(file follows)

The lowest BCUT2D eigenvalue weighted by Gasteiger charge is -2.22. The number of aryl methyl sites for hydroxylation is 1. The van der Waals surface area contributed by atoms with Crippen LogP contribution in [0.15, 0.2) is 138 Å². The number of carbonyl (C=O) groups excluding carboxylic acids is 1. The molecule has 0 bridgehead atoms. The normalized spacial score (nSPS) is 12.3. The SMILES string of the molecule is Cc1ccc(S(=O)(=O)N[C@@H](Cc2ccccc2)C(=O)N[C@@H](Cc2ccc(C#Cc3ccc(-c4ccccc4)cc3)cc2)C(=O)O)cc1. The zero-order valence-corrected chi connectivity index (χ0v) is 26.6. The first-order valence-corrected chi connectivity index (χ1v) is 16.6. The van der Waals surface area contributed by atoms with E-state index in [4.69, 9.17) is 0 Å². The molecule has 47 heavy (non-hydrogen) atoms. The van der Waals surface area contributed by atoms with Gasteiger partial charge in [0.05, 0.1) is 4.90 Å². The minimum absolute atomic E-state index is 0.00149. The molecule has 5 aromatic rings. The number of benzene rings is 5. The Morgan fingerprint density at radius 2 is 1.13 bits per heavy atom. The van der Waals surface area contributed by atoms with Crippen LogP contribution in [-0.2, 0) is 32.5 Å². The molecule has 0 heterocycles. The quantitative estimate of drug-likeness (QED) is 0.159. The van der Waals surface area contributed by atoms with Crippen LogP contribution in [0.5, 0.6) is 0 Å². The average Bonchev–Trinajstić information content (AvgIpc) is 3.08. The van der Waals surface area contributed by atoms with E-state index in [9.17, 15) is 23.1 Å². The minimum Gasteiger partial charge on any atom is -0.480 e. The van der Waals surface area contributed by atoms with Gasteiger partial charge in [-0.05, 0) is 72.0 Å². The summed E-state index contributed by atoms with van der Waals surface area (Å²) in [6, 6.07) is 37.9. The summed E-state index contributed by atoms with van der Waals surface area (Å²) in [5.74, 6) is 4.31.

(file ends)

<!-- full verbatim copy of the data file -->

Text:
The lowest BCUT2D eigenvalue weighted by Gasteiger charge is -2.22. The number of aryl methyl sites for hydroxylation is 1. The van der Waals surface area contributed by atoms with Crippen LogP contribution in [0.15, 0.2) is 138 Å². The number of carbonyl (C=O) groups excluding carboxylic acids is 1. The molecule has 0 bridgehead atoms. The normalized spacial score (nSPS) is 12.3. The SMILES string of the molecule is Cc1ccc(S(=O)(=O)N[C@@H](Cc2ccccc2)C(=O)N[C@@H](Cc2ccc(C#Cc3ccc(-c4ccccc4)cc3)cc2)C(=O)O)cc1. The zero-order valence-corrected chi connectivity index (χ0v) is 26.6. The first-order valence-corrected chi connectivity index (χ1v) is 16.6. The van der Waals surface area contributed by atoms with E-state index in [4.69, 9.17) is 0 Å². The molecule has 47 heavy (non-hydrogen) atoms. The van der Waals surface area contributed by atoms with Gasteiger partial charge in [0.05, 0.1) is 4.90 Å². The minimum absolute atomic E-state index is 0.00149. The molecule has 5 aromatic rings. The number of benzene rings is 5. The Morgan fingerprint density at radius 2 is 1.13 bits per heavy atom. The van der Waals surface area contributed by atoms with Crippen LogP contribution in [-0.2, 0) is 32.5 Å². The molecule has 0 heterocycles. The quantitative estimate of drug-likeness (QED) is 0.159. The van der Waals surface area contributed by atoms with Crippen LogP contribution in [0.5, 0.6) is 0 Å². The average Bonchev–Trinajstić information content (AvgIpc) is 3.08. The van der Waals surface area contributed by atoms with E-state index in [9.17, 15) is 23.1 Å². The minimum Gasteiger partial charge on any atom is -0.480 e. The van der Waals surface area contributed by atoms with Gasteiger partial charge in [-0.05, 0) is 72.0 Å². The summed E-state index contributed by atoms with van der Waals surface area (Å²) in [6, 6.07) is 37.9. The summed E-state index contributed by atoms with van der Waals surface area (Å²) in [5.74, 6) is 4.31.